Substantial evidence demonstrates that schizophrenia involves a dysregulated dopamine system, potentially driven by overactivity in the hippocampus. Postmortem studies of schizophrenia brains show a substantial loss of parvalbumin GABAergic interneurons in the hippocampus; loss of this neuron likely drives hippocampal hyperactivity and dysrhythmic activity, leading to an over-responsive dopamine system. Our studies suggest that when the hippocampus is hyperactive and dysrhythmic, the dopamine system is hyper-responsive to stimuli, which can underlie the resultant hallucinations and delusions. A major question is why there is interneuron loss in the hippocampus. Parvalbumin interneurons early in life are susceptible to damage due to stress. In a developmental disruption model of schizophrenia in the rat, we found that prepubertally these rats are more anxious, are hyper-responsive to stress, and show hyperactivity in the amygdala; furthermore relieving the stress early in life prevents the transition to “psychosis” in these rats. This suggests that schizophrenia susceptibility may be due to heightened sensitivity to the deleterious effects of stress. Indeed, multiple stressors given during this sensitive period to normal rats can lead to the schizophrenia phenotype. Moreover, elimination of the ability of the medial prefrontal cortex to regulate stress causes minor stressors to yield the schizophrenia phenotype. In contrast, multiple stressors given to adult rats result in a phenotype resembling models of depression. However, if the critical developmental period is first re-opened in the adult rat via histone decarboxylase inhibition, the same stressors now yield a schizophrenia phenotype.This leads to the intriguing possibility that genetic predisposition does not cause schizophrenia, but instead like the developmental disruption model causes the individual to be hypersensitive to the deleterious effects of stress. Moreover, stress susceptibility may be a common link in familial risk for schizophrenia and depression. Therefore, controlling stress early in life in susceptible individuals may be an effective means to prevent transition to schizophrenia later in life.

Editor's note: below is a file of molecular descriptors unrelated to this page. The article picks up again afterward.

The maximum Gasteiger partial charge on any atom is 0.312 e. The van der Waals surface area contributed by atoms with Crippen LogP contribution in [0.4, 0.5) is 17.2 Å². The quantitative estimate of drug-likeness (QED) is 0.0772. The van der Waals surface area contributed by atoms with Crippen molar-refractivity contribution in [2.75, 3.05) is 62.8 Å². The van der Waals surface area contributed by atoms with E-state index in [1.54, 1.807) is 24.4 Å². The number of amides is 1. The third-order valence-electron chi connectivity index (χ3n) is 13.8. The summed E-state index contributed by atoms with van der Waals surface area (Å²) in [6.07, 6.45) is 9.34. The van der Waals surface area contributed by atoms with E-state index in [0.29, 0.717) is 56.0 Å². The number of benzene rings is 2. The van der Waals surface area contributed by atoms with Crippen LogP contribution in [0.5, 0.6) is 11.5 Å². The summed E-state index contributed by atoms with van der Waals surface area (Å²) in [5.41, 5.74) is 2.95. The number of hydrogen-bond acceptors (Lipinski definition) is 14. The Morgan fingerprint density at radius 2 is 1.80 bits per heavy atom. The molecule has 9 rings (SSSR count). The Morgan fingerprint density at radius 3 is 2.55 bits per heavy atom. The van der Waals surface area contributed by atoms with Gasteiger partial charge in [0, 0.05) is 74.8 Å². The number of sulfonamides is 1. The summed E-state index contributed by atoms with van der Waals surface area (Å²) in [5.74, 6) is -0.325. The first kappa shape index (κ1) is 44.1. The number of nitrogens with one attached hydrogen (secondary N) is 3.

1. To understand how stress during adolescence can lead to pathological changes in the brain and the emergence of psychosis in the adult
2. To understand how alterations in different regions of the dopamine system can underlie pathophysiological changes in schizophrenia and depression
3. To understand why parvalbumin interneurons are particularly sensitive to the deleterious impact of stress during adolescence but not adulthood